Bethany: What are some things you have learned from your mission trips?

Dr. Peters: That God is touching lives in every corner of the world.  Our God is SO big that it is impossible for us to even begin to see all the wonderful ways that He is at work!

Bethany: What are the differences (to the missionary) between short-term and long-term mission

Dr. Peters: They are totally different.  To be honest, I believe that the greatest benefit to short-term missions is what happens in the life of the participant.  It really takes long-term missions, and ideally indigenous leaders, to really begin to make a lasting impact on a community.

Bethany: What do you know now that you wish you would have known before your first mission trip?

Dr. Peters: So much that I can’t even begin to capture it!  By God’s grace He teaches us each step of the way.

Bethany: How has your relationship with God changed since going on mission trips?

Dr. Peters: I have grown in dependence upon Him.  I am confident serving anywhere in the world as I walk with Him.

Bethany: What countries have you gone on a mission trip to?

Dr. Peters: Mexico, United States, Brazil, Colombia, Costa Rica, Cuba, Peru, Bangladesh, China, Diego Garcia, India, Indonesia, Myanmar/Burma, Nepal, Philippines, Sri Lanka, Thailand, Iraq,  Jordan, Kuwait, Lebanon, Qatar, Saudi Arabia, Turkey, Austria, The Republic of Cyprus, Denmark, England, Germany, Greece, Italy, Norway, Spain, Wales, Kyrgyzstan, Russia, Egypt,  Nigeria, South Sudan, Sudan.

Bethany: Is there anything else you think would be helpful for me to know for my research?

Dr. Peters: It will be exciting to see how God uses you in the years ahead.  He has a great plan for your life.  I encourage you to develop character and competencies that are based on solid scriptural principles. God bless you, Bethany!

Maggie: Assyrian Refugee

Syrian refugee girls

Many people in Syria have left their homes to live in safer places. VOM workers visited Syrian refugees in Lebanon and met Maggie, a 12-year-old girl.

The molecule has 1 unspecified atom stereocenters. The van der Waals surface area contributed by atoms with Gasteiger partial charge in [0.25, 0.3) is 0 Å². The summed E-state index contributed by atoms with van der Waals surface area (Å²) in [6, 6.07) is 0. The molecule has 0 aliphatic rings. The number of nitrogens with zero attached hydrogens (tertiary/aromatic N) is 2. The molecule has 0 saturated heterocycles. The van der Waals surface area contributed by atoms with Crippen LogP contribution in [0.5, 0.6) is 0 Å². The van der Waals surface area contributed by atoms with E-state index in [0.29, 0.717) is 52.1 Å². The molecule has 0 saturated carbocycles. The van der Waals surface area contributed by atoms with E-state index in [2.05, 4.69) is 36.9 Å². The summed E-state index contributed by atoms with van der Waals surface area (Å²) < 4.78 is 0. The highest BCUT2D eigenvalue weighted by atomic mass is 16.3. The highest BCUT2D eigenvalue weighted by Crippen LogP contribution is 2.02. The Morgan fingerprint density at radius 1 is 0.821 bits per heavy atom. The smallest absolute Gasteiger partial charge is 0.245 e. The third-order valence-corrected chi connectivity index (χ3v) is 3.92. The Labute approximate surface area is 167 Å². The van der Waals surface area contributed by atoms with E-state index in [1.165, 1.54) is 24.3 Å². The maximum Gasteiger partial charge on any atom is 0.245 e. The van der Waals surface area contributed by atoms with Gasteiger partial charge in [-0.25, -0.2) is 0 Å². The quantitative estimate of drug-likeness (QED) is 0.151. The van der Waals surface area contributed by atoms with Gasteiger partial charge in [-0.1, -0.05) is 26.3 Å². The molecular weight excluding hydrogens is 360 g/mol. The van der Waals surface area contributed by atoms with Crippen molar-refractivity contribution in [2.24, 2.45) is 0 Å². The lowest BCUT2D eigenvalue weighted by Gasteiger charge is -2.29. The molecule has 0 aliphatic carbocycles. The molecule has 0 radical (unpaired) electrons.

Maggie was helping her mother make coffee one day, and she accidentally burned her leg. Her parents had no money to take her to the hospital. They were embarrassed because they could not get her the help she needed.

One of the VOM workers who discovered Maggie’s situation said, “We went to the emergency room and found a doctor who had a merciful heart.” The doctor agreed to let the workers pay less than the usual fee for Maggie’s care. “We shared with him then about Christ, and he was open to a short conversation,” said the worker.

“We went back home, and Maggie was relieved from her pain,” the worker continued. “We followed up with the family for a week to make sure Maggie was recovering. During that week we shared with the family about Christ. The mother was really touched that they saw the love of Christ through our actions.”

To Talk About
•    Maggie came from an Assyrian family. Assyrians have experienced persecution for many years because enemies have associated Assyrians with Christianity. But some Assyrians are no longer serious about their Christian faith.  How did the VOM workers help Maggie’s family think more about Jesus and His love for them?
•    What are some other ways Christians can encourage each other in their faith?

Working in Vietnam

Children at a VBS in Vietnam

Are you too young to be a mission worker in another country? Maybe not! Read the quote below from a VOM worker.

“You can be an international missions worker without ever leaving your knees. I remember speaking with a strong leader from Vietnam. He said, “’When you pray in America, you are working in Vietnam.’”

Join missionaries and VOM workers in their work. Pray for persecuted Christians in other countries.